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Helping Kids Cope with Divorce

Bleczinski Kleiman & Klein, LLC July 6, 2020

Pennsylvania parents who are about to go through a separation are likely worried about how the split will affect their children. Though it is normal for a child to experience at least some difficulty when parents separate, there are things that parents can do to make the process easier and less painful.

Presenting a United Front

Oftentimes when parents separate, they have a desire to try to outdo each other and to be the “favorite” parent. However, it is better for parents to minimize the differences their children will experience from one home to another, both to provide a sense of normalcy and to give the children some structure and discipline. Parents should see if there are any rules upon which they can agree, such as a set bedtime.

Presenting a united front can start before the parents physically separate. If parents talk to their children together about the upcoming divorce, it should make the discussion easier for the child to handle.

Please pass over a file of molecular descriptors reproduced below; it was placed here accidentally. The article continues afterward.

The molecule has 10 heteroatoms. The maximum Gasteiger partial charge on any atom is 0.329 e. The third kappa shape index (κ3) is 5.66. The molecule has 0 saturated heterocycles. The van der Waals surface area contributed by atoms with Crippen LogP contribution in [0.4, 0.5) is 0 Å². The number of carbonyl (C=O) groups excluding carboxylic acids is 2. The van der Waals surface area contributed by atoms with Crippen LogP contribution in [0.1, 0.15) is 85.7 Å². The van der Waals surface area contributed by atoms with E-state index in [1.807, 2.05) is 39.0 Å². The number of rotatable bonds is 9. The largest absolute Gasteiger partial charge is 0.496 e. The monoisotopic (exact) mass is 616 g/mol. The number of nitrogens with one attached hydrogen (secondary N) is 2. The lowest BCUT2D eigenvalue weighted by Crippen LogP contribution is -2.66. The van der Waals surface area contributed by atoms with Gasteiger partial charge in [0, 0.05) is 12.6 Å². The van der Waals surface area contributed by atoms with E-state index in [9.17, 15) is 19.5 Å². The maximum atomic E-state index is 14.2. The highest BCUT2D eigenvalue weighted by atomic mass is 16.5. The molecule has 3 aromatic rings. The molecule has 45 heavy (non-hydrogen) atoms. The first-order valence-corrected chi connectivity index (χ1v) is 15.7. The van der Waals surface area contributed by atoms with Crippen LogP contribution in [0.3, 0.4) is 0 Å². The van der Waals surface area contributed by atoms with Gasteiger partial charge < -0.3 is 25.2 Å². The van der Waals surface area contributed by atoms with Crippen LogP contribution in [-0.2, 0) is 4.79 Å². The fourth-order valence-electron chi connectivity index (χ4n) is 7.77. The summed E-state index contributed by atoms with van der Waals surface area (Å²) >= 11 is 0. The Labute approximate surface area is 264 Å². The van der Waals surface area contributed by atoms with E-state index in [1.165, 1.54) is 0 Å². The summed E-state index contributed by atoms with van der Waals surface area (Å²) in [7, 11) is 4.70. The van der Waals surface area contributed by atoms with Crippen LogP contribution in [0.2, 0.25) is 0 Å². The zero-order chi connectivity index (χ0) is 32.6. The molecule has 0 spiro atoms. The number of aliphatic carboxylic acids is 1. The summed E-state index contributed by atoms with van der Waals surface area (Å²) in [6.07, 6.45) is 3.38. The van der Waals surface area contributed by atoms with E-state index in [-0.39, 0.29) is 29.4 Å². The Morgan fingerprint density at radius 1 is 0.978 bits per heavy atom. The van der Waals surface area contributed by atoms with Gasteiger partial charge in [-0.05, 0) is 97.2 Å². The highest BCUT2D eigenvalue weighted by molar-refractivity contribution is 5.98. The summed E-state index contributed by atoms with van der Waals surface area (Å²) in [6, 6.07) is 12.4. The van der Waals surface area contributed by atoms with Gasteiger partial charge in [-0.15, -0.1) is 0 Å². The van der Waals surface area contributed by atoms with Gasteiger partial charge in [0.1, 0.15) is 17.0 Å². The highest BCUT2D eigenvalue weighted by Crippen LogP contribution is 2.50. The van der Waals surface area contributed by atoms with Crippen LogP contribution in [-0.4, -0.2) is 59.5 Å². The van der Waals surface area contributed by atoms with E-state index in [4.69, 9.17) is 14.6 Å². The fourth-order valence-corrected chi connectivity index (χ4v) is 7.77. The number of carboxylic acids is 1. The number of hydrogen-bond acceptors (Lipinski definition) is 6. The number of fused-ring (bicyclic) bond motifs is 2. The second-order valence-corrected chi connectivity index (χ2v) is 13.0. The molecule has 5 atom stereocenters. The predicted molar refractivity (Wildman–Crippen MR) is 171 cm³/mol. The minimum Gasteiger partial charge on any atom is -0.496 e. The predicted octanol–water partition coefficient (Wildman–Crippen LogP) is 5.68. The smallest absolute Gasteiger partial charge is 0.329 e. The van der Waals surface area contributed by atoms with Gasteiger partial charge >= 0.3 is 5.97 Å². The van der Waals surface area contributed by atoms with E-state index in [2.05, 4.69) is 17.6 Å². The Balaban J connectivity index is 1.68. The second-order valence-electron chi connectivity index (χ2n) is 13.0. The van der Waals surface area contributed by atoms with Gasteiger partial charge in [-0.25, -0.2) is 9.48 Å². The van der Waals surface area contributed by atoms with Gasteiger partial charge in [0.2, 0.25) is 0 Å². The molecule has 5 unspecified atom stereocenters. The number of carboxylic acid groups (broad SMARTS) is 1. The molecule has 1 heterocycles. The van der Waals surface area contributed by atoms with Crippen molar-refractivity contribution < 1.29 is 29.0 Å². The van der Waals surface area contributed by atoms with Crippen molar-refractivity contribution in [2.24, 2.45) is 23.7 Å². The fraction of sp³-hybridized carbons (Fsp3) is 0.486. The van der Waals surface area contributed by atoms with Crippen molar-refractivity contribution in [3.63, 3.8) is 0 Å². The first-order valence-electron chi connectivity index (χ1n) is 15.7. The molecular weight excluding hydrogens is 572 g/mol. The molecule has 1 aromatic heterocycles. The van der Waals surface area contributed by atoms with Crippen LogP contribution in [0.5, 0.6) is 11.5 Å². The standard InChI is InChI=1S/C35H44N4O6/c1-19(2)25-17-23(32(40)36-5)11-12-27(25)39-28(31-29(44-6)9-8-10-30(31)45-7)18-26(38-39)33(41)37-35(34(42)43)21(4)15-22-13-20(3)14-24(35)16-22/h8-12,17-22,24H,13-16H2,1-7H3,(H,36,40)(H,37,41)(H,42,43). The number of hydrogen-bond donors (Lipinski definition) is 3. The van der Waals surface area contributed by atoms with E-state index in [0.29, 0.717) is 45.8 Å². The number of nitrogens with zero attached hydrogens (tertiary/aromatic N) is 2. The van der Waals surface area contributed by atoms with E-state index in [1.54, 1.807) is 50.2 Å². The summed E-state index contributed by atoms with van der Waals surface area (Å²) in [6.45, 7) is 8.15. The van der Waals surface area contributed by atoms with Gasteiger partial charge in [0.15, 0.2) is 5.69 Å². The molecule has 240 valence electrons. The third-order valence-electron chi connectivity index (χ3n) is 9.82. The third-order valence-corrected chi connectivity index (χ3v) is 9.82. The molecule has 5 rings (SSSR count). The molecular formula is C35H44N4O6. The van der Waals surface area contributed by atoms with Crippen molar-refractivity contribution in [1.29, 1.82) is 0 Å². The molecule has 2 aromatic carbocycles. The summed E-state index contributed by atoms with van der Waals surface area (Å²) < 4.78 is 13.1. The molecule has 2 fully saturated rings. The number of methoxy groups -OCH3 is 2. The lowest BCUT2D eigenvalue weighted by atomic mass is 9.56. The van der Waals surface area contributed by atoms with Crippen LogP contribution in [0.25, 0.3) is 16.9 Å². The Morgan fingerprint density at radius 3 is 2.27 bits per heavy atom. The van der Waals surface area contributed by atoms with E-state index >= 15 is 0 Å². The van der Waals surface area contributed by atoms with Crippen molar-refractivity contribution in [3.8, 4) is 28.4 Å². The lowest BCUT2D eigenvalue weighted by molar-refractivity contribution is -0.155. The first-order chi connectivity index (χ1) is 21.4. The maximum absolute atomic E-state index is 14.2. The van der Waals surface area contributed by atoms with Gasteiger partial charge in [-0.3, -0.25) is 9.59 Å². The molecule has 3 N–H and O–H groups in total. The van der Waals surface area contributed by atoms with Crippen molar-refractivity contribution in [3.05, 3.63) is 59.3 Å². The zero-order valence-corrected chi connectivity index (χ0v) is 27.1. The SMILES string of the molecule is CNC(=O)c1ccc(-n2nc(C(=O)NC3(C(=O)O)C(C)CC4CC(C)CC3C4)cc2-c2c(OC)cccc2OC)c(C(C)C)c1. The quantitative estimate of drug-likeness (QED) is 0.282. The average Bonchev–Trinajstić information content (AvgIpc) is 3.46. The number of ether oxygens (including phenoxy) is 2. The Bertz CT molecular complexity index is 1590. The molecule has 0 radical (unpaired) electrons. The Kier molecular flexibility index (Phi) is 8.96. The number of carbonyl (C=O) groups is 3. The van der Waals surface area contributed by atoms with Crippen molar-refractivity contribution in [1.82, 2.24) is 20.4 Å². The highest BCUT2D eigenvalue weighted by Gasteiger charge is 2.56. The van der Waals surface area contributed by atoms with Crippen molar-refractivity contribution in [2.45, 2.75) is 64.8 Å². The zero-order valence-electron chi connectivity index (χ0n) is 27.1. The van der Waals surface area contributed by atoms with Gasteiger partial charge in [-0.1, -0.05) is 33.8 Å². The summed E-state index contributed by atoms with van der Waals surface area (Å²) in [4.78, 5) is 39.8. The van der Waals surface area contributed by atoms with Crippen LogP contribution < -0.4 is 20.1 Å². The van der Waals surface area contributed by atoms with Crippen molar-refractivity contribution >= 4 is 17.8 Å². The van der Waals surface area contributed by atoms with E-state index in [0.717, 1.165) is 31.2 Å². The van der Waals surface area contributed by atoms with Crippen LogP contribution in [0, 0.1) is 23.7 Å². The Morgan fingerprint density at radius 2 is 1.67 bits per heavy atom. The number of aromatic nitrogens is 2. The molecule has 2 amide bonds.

Keeping Boundaries

It is not a good idea for parents to lie to their kids about the reasons for their divorce, but it is also a bad idea to overshare. Children should not be involved in the disputes between two parents, and they should not be made aware of the qualms that one parent has with the other. Venting to a child about the other parent will only confuse and upset the child in the long run.

Providing Emotional Support to Children During a Divorce

Sometimes parents get so consumed with their own emotions during a divorce that they forget about their children’s. Children often have a tendency to feel abandoned or unloved when their parents separate since they will inevitably be seeing one or both parents less often than before. Parents should regularly reassure their kids that they love them, and they should encourage their kids to express their feelings, either verbally or through some other mode, like drawing or painting.

Parents should also exclude their children from any child custody battles. If parents cannot agree on a custody schedule, they should discuss it with their respective family law attorneys to help them come to a resolution.